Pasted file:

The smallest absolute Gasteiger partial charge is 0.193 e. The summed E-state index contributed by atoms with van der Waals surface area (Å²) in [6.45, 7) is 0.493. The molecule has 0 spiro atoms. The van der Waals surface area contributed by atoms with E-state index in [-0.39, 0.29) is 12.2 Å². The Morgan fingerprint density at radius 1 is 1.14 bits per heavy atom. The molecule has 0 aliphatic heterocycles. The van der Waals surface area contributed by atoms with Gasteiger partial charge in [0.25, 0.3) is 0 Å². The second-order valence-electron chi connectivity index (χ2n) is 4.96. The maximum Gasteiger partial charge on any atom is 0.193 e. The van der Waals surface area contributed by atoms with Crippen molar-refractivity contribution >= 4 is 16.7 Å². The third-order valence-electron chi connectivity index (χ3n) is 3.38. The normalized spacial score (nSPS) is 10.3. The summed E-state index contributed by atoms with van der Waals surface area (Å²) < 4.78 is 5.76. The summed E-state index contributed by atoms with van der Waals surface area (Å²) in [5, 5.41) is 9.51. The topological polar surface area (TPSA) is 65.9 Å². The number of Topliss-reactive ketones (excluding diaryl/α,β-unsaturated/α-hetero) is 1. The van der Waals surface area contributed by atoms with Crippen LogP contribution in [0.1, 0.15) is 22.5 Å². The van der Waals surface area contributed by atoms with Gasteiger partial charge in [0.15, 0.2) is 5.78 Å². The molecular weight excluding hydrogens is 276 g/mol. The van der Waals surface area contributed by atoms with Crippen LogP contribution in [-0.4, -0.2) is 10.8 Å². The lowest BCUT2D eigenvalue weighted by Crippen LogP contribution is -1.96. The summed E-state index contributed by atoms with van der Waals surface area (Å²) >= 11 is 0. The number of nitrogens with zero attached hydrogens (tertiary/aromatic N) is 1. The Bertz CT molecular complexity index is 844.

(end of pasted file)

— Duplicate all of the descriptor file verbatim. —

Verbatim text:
The smallest absolute Gasteiger partial charge is 0.193 e. The summed E-state index contributed by atoms with van der Waals surface area (Å²) in [6.45, 7) is 0.493. The molecule has 0 spiro atoms. The van der Waals surface area contributed by atoms with E-state index in [-0.39, 0.29) is 12.2 Å². The Morgan fingerprint density at radius 1 is 1.14 bits per heavy atom. The molecule has 0 aliphatic heterocycles. The van der Waals surface area contributed by atoms with Gasteiger partial charge in [0.25, 0.3) is 0 Å². The second-order valence-electron chi connectivity index (χ2n) is 4.96. The maximum Gasteiger partial charge on any atom is 0.193 e. The van der Waals surface area contributed by atoms with Crippen molar-refractivity contribution >= 4 is 16.7 Å². The third-order valence-electron chi connectivity index (χ3n) is 3.38. The normalized spacial score (nSPS) is 10.3. The summed E-state index contributed by atoms with van der Waals surface area (Å²) < 4.78 is 5.76. The summed E-state index contributed by atoms with van der Waals surface area (Å²) in [5, 5.41) is 9.51. The topological polar surface area (TPSA) is 65.9 Å². The number of Topliss-reactive ketones (excluding diaryl/α,β-unsaturated/α-hetero) is 1. The van der Waals surface area contributed by atoms with Crippen LogP contribution in [0.1, 0.15) is 22.5 Å². The van der Waals surface area contributed by atoms with Gasteiger partial charge in [0.15, 0.2) is 5.78 Å². The molecular weight excluding hydrogens is 276 g/mol. The van der Waals surface area contributed by atoms with Crippen LogP contribution in [-0.4, -0.2) is 10.8 Å². The lowest BCUT2D eigenvalue weighted by Crippen LogP contribution is -1.96. The summed E-state index contributed by atoms with van der Waals surface area (Å²) >= 11 is 0. The number of nitrogens with zero attached hydrogens (tertiary/aromatic N) is 1. The Bertz CT molecular complexity index is 844.